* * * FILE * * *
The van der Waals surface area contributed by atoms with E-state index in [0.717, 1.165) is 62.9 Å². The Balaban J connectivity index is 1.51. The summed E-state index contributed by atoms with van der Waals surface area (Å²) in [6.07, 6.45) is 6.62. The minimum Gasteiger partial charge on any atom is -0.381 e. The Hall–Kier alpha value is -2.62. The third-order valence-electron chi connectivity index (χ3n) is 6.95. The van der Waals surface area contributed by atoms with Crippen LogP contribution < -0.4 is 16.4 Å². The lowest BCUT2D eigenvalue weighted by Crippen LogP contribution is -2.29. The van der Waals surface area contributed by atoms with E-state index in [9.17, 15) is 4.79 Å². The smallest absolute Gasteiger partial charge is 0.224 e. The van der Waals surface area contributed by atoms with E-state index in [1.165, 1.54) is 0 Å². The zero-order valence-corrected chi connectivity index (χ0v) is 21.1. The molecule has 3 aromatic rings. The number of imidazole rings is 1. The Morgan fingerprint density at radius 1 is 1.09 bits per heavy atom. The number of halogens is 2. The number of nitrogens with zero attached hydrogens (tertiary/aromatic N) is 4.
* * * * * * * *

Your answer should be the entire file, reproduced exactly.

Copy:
The van der Waals surface area contributed by atoms with E-state index in [0.717, 1.165) is 62.9 Å². The Balaban J connectivity index is 1.51. The summed E-state index contributed by atoms with van der Waals surface area (Å²) in [6.07, 6.45) is 6.62. The minimum Gasteiger partial charge on any atom is -0.381 e. The Hall–Kier alpha value is -2.62. The third-order valence-electron chi connectivity index (χ3n) is 6.95. The van der Waals surface area contributed by atoms with Crippen LogP contribution < -0.4 is 16.4 Å². The lowest BCUT2D eigenvalue weighted by Crippen LogP contribution is -2.29. The van der Waals surface area contributed by atoms with E-state index in [9.17, 15) is 4.79 Å². The smallest absolute Gasteiger partial charge is 0.224 e. The van der Waals surface area contributed by atoms with E-state index in [1.165, 1.54) is 0 Å². The zero-order valence-corrected chi connectivity index (χ0v) is 21.1. The molecule has 3 aromatic rings. The number of imidazole rings is 1. The Morgan fingerprint density at radius 1 is 1.09 bits per heavy atom. The number of halogens is 2. The number of nitrogens with zero attached hydrogens (tertiary/aromatic N) is 4.